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Is There a Hidden Link Between Sleep Apnea and Depression?

October 3, 2019

Filed under: Uncategorized — drbuck @ 8:09 pm
wife upset with husband snoring loudly

For people suffering from sleep apnea in Clintonville, not only are they missing out on valuable rest, but they are also subject to other problems. Researchers have found that one of the potential side effects of obstructive sleep apnea (OSA), the most common form of sleep apnea, is depression. What is the connection, though? Furthermore, what can be done to overcome this problem? As you continue reading, a local sleep dentist goes in-depth to answer these questions.

What is OSA?

The term obstructive sleep apnea refers to frequent losses of breath while sleeping (sometimes for up to 10 seconds at a time) that result from some form of partial airway obstruction. One of the most recognizable indicators is loud snoring, which is the result of the throat muscles vibrating as air attempts to pass through.

Here are some of the contributors to the condition:

  • Weight gain
  • Enlarged tongue
  • Jaw malformation
  • Floppy throat muscles
  • Enlarged tonsils and adenoids

Still, how can sleep apnea lead to depression?

How OSA and Depression are Connected

The idea of OSA contributing to depression is first supported by the scientific and medical fact that when the body is denied proper rest, it doesn’t function at its best. That’s because it relies on a series of cyclical events to maintain homeostasis – proper sleep being one of them.

While some patients may suffer from OSA and depression concurrently, others may become depressed after they’ve been deprived sleep for a prolonged period of time.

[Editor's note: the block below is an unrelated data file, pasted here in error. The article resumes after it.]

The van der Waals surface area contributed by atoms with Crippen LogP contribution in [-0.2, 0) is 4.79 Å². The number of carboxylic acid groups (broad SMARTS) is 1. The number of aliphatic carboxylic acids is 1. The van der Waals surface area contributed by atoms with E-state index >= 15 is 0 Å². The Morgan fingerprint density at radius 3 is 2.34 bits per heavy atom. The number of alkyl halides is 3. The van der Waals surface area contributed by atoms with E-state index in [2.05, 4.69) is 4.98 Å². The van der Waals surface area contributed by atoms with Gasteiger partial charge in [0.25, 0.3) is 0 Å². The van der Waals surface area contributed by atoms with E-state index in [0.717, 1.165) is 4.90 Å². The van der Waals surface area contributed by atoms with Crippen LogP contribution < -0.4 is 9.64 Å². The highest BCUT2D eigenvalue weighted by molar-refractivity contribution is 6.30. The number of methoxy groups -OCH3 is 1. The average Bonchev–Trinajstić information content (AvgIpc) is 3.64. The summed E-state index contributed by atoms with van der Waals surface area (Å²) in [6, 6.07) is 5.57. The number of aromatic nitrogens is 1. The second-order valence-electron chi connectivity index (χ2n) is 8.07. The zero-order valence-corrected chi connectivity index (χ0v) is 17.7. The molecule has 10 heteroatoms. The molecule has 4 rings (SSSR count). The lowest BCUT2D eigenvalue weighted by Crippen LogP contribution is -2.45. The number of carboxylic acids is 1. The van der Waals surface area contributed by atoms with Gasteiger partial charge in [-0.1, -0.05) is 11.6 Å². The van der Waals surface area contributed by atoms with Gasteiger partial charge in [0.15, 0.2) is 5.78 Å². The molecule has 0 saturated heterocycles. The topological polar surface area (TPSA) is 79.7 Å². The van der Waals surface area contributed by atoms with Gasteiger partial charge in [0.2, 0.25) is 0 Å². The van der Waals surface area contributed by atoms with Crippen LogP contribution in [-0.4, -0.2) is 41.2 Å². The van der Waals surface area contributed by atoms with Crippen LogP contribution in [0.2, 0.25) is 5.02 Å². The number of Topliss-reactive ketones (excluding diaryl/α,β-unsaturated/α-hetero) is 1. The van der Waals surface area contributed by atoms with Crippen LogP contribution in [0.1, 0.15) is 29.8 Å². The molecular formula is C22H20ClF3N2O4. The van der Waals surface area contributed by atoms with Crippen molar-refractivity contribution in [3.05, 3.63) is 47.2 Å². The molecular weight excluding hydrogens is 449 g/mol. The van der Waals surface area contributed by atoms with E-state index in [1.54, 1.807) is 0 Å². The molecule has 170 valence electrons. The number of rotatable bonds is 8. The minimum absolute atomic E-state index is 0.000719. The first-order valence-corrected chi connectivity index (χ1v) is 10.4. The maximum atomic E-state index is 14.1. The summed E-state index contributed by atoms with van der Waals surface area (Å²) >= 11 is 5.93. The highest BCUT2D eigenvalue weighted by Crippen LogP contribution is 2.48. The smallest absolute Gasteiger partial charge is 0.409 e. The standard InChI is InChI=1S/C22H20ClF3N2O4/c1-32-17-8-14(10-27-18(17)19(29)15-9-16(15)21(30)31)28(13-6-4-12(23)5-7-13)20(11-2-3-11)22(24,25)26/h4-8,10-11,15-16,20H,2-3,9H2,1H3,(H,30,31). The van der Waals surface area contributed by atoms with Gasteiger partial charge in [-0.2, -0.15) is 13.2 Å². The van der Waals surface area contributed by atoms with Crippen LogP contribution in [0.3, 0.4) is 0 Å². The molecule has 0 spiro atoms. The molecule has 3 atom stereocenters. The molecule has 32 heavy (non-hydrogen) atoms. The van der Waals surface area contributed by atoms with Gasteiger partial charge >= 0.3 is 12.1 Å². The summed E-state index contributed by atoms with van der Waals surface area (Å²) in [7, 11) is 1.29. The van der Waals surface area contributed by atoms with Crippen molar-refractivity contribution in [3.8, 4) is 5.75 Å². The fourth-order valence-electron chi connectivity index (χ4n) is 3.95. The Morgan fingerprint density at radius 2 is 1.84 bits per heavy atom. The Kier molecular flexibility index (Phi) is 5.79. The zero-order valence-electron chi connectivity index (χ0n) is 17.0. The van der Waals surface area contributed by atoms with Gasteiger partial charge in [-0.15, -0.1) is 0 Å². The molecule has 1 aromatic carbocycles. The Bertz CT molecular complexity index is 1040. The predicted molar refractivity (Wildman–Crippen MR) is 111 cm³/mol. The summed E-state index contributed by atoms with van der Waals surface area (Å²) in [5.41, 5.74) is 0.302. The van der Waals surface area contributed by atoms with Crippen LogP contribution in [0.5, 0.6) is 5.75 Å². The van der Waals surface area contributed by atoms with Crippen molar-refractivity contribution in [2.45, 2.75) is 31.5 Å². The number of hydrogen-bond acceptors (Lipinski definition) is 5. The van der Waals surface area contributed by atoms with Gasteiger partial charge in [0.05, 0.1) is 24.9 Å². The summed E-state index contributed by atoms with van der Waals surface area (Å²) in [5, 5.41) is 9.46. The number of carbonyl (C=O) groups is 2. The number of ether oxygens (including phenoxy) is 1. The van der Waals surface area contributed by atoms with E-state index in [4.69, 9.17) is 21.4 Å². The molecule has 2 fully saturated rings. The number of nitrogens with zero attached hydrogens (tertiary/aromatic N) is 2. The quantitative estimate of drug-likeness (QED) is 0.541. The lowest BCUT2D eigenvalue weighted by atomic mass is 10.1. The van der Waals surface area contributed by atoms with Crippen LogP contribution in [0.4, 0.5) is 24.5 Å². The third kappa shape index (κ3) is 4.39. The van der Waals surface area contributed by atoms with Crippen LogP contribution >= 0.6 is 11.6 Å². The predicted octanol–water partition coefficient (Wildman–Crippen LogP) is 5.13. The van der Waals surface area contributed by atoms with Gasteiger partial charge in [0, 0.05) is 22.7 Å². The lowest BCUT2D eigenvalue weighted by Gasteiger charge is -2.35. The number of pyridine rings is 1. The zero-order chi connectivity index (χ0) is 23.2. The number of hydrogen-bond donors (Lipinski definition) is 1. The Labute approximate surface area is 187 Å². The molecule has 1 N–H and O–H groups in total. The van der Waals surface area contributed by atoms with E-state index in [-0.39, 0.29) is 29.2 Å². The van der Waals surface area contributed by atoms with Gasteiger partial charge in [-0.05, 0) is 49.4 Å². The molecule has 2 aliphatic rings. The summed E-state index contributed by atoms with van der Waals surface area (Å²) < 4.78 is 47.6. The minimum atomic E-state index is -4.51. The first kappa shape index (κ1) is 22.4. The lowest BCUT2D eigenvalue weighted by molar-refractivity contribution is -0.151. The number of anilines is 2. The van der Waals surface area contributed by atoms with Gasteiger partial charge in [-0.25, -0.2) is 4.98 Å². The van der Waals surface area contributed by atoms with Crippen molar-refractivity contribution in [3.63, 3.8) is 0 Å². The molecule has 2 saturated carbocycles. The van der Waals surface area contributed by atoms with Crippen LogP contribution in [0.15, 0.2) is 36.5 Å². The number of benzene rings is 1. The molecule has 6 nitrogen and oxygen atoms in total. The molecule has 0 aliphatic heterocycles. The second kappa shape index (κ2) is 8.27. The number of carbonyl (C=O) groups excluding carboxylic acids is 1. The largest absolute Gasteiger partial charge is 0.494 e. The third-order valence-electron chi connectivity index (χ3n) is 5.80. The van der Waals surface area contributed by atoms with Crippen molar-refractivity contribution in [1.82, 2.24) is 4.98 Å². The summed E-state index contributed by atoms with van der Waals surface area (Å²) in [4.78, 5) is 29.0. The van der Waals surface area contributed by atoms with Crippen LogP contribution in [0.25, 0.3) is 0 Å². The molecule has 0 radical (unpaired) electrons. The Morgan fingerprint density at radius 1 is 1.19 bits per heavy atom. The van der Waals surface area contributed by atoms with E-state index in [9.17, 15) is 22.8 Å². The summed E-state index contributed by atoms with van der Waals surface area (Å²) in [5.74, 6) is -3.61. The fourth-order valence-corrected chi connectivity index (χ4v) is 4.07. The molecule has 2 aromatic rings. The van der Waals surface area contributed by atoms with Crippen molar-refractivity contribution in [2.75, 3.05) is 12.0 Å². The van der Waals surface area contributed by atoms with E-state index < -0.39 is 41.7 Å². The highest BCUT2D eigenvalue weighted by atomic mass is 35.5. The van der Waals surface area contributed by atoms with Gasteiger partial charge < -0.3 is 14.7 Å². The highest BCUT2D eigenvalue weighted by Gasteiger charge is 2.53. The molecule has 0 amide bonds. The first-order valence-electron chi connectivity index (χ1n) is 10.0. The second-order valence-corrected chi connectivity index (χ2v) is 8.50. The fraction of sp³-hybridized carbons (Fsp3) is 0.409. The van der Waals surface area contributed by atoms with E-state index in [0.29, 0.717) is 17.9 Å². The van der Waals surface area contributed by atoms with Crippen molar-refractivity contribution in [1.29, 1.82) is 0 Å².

According to the medical journal, Sleep, insomnia linked to OSA has a significant correlation to depression. The results of more recent studies were published in the Journal of Research in Medical Sciences, showing that 46% of the test group with sleep apnea also showed signs of depression.

How OSA-Related Depression Can be Treated

Thankfully, patients dealing with OSA don’t have to settle for a sleep-deprived life and the mental health issues that can stem from it. Here are the two most utilized treatment methods:

  • CPAP Machine – The most common way to treat sleep apnea, the CPAP (continuous positive airway pressure) machine consists of a base unit, tube and mask that work in conjunction to force air into the throat during the sleep cycle.
  • Custom Oral Appliance – For eligible patients, the most convenient option is for a sleep dentist to custom-design an oral appliance, which comfortably shifts the jaw forward to keep the airway open while sleeping.

While treating depression can be difficult, it helps to be able to identify a potential contributor to the condition. With the available methods of treating OSA, a new horizon of possibilities opens for helping people overcome depression as well.

If you suspect you’re suffering from OSA, then the first step is to undergo a sleep study to get an accurate diagnosis. Then, reach out to a local sleep dentist to get the help you need. With proper rest and the right treatment protocol, you can have the peace-of-mind you’ve been looking for!

About the Author

A graduate of The Ohio State University College of Dentistry, Dr. Eric Buck specializes in treating sleep apnea. To stay abreast of the latest breakthroughs in sleep dentistry, he maintains professional affiliation with the American Academy of Dental Sleep Medicine. Dr. Buck helps patients rest better at Creative Smiles, and he can be reached for more information through his website.

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